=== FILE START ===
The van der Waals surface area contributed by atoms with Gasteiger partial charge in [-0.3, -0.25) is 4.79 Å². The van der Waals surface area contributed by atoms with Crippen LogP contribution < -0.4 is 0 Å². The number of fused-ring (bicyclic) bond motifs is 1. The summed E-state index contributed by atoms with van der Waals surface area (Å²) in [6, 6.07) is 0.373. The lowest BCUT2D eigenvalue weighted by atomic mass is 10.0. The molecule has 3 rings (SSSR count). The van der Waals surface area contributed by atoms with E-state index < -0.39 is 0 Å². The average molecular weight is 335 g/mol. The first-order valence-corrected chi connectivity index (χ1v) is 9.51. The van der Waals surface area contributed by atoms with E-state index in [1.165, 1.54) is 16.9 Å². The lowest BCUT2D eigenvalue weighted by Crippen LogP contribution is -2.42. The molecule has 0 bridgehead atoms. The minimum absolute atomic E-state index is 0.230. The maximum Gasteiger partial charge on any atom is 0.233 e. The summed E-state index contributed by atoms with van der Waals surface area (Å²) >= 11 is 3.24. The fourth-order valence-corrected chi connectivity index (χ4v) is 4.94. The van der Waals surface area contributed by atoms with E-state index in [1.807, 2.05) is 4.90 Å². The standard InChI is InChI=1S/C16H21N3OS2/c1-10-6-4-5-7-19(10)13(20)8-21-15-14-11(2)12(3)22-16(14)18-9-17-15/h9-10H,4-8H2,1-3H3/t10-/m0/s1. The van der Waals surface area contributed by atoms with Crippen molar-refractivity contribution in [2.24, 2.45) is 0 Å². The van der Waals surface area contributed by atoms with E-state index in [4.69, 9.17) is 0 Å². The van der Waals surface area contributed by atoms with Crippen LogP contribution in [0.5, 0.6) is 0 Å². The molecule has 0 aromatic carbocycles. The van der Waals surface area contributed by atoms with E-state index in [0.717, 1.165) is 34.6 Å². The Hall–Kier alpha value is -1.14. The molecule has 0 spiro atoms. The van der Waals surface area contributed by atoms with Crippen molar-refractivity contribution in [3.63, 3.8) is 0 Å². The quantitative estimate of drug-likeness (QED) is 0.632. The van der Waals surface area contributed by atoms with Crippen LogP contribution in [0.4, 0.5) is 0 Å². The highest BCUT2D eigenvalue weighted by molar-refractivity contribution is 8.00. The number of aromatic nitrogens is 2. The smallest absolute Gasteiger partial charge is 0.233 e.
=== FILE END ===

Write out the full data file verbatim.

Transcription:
The van der Waals surface area contributed by atoms with Gasteiger partial charge in [-0.3, -0.25) is 4.79 Å². The van der Waals surface area contributed by atoms with Crippen LogP contribution < -0.4 is 0 Å². The number of fused-ring (bicyclic) bond motifs is 1. The summed E-state index contributed by atoms with van der Waals surface area (Å²) in [6, 6.07) is 0.373. The lowest BCUT2D eigenvalue weighted by atomic mass is 10.0. The molecule has 3 rings (SSSR count). The van der Waals surface area contributed by atoms with E-state index < -0.39 is 0 Å². The average molecular weight is 335 g/mol. The first-order valence-corrected chi connectivity index (χ1v) is 9.51. The van der Waals surface area contributed by atoms with E-state index in [1.165, 1.54) is 16.9 Å². The lowest BCUT2D eigenvalue weighted by Crippen LogP contribution is -2.42. The molecule has 0 bridgehead atoms. The minimum absolute atomic E-state index is 0.230. The maximum Gasteiger partial charge on any atom is 0.233 e. The summed E-state index contributed by atoms with van der Waals surface area (Å²) >= 11 is 3.24. The fourth-order valence-corrected chi connectivity index (χ4v) is 4.94. The van der Waals surface area contributed by atoms with E-state index in [1.807, 2.05) is 4.90 Å². The standard InChI is InChI=1S/C16H21N3OS2/c1-10-6-4-5-7-19(10)13(20)8-21-15-14-11(2)12(3)22-16(14)18-9-17-15/h9-10H,4-8H2,1-3H3/t10-/m0/s1. The van der Waals surface area contributed by atoms with Crippen molar-refractivity contribution in [2.24, 2.45) is 0 Å². The van der Waals surface area contributed by atoms with E-state index in [4.69, 9.17) is 0 Å². The van der Waals surface area contributed by atoms with Crippen LogP contribution in [0.5, 0.6) is 0 Å². The molecule has 0 aromatic carbocycles. The van der Waals surface area contributed by atoms with E-state index in [0.717, 1.165) is 34.6 Å². The Hall–Kier alpha value is -1.14. The molecule has 0 spiro atoms. The van der Waals surface area contributed by atoms with Crippen molar-refractivity contribution in [3.63, 3.8) is 0 Å². The quantitative estimate of drug-likeness (QED) is 0.632. The van der Waals surface area contributed by atoms with Crippen LogP contribution in [0.4, 0.5) is 0 Å². The highest BCUT2D eigenvalue weighted by molar-refractivity contribution is 8.00. The number of aromatic nitrogens is 2. The smallest absolute Gasteiger partial charge is 0.233 e.